Baltimore indie/alt-rock trio Taller Tales have earned a reputation for their infectious melodies and honest lyricism. The groups seamlessly bridges the gap between traditional pop elements and visceral rock arrangements, with a palpable energy that is evident throughout their debut EP, Kalorama.
I got the chance to chat with the band’s vocalist and guitarist Bryan Kotsher about where the name Taller Tales came from, what it means for their debut EP to finally be out, what inspired their song “Bloodlines” and so much more. Keep reading to see what he had to say!
For those who might not have ever heard of y’all, can you give us a brief history of the band and how it culminated into what it is now?
We got together entirely through serendipity. I met Dylan playing basketball at the gym of all places, and we started getting together to do acoustic stuff from there. We jammed like that for about a year before I hopped on Craigslist the same night Matt posted an ad looking to join a band. He had just played drums for the first time in years and made that post the exact same time I went looking for a drummer, so it’s amazing how perfectly that worked out. We started gigging locally and just honing our sound gradually to what it is now, this gnarly blend of pop and alt-rock.
Where did the name Taller Tales come from?
It actually came completely out of nowhere. I was at the gym one day and as I was walking across the room – I remember the exact spot too – Taller Tales just popped into my head. The guys and I workshopped different spellings a little, but it just ended up sticking as it was. Alliteration, man. Can’t go wrong.
I’m always genuinely curious about what artists want to convey to listeners with their music. Your sound would generally be described as alt-rock, but if you had to describe it without using genre names, how would you describe it
Alt-rock is definitely the closest we can equate to genre wise, but we’re kind of all over the map. We’ve really loved settling in that darker alternative space recently so that’s where we’ve been writing from. I came to a point where I realized early on in our career I was trying to write good songs that I thought people would like instead of writing songs that felt authentic to where I was at the time. You can actually hear the evolution of that over the record.
Kind of going off of that, who are some of your musical influences as a group?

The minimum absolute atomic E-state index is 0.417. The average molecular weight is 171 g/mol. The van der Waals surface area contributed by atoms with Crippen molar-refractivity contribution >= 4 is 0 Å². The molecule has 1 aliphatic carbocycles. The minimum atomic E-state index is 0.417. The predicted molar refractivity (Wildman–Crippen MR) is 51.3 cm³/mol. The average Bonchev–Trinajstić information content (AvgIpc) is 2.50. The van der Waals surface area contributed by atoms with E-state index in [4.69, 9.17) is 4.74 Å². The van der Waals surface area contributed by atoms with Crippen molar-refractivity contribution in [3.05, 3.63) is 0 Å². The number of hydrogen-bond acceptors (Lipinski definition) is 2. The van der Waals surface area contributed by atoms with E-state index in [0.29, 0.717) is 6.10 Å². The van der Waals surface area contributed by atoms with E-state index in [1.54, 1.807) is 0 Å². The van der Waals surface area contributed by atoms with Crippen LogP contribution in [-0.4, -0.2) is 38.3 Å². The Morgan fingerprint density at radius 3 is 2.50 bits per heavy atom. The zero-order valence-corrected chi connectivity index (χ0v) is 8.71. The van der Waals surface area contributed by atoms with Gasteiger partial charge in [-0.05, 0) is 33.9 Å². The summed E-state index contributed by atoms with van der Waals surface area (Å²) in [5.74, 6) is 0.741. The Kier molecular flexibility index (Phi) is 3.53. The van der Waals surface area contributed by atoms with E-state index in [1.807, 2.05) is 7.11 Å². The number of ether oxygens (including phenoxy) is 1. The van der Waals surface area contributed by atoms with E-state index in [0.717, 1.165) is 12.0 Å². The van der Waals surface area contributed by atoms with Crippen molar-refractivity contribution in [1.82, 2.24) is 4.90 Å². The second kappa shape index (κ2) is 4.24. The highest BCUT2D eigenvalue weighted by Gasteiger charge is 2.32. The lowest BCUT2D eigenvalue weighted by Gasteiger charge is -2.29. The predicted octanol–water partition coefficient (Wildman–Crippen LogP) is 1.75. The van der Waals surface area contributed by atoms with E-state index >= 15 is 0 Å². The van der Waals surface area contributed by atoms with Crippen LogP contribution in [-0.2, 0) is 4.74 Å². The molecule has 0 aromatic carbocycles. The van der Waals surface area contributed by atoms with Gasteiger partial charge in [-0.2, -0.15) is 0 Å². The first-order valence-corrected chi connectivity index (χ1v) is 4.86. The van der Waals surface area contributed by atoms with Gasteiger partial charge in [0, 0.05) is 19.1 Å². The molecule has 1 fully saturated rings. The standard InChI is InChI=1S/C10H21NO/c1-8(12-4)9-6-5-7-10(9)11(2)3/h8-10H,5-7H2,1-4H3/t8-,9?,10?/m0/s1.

I’m not sure exactly what bands I would say are influences, but there are bands we really love and admire that are all over the spectrum. We’ve frequently been compared to bands like Highly Suspect. Dylan’s a jazz and funk head who loves Snarky Puppy and anything with a groove, while Matt grew up on early 2000’s pop punk, which you can definitely hear in his style. One of my all time favorite bands has been Paramore; they really can’t do any wrong.
Let’s talk about your debut EP, Kalorama. What does it mean to you guys for this project to finally be coming out?
Oh man, we waited so freakin’ long for this to be out. If we could’ve had our way, we would’ve dumped the music out there the day it was finished. The songs are super fun. They were so much fun to record and there’s a real noticeable progression from track one to six. We couldn’t be more excited to finally have it out there, but we’re already working on the next batch of songs.
“Bloodlines” is the third single to be released from the EP. What inspired this song?
Dylan came to us with this dark, choppy guitar riff that we loved right away. It ended up molding into the intro guitar you hear on the track. I wanted to write something vulnerable and the music had this really somber, like lamenting quality to it that made me think about fucking up, like really fucking up, and how we turn to family to save us from our own self-destructive behavior. Can you really be redeemed or forgiven after going so far down that path? How do you know they even want anything to do with you? It’s also got one of my favorite choruses on the record.
What was the songwriting process like for this song specifically?
We actually had the music for a while before the lyrics came. Generally, I like to have the music before I write lyrics and let the feel of the music dictate what they’re going to be . Sometimes, they’ll come simultaneously; other times, like with “Bloodlines,” I’ll be sitting on it forever before something comes. I knew where I wanted to go with it, I just couldn’t figure out how until it just clicked. It happens like that a lot. We have music from years ago we still don’t have lyrics to.
Was there any major changes made to “Bloodlines” once you guys got into the recording studio, whether it be in the lyrics or something sonically?
Not really. Qe have a really strong idea of how we want a song to sound most of the time before we enter the studio. Eric Taft, who produced a number of tracks on the record including “Bloodlines”, always has amazing suggestions for little tidbits in a session that really bring out the life of a track, so he was definitely involved.
You guys are still relatively new to the music game. What are some music industry-related goals or benchmarks that you’re aiming to reach in the next couple of years?
Personally, I want to play a stadium. I just feel like the energy of that would be incredible. We’ve gotten to play with so many talented bands in the short time we’ve been together. We really just want to keep putting out music as consistently as possible and play to as many people as possible. Playing live is our absolute favorite part of this whole thing.
Lastly, we’re called Talk Nerdy With Us because we all have an inner nerd so what is something that you’re currently nerding out about?
Star Wars, dude. Star Wars. Episode IX is coming out soon, you’ve got The Mandalorian and the last season of Clone Wars coming out soon too. I mean, come on. Our creativity is going to take a major hit in November and December from that.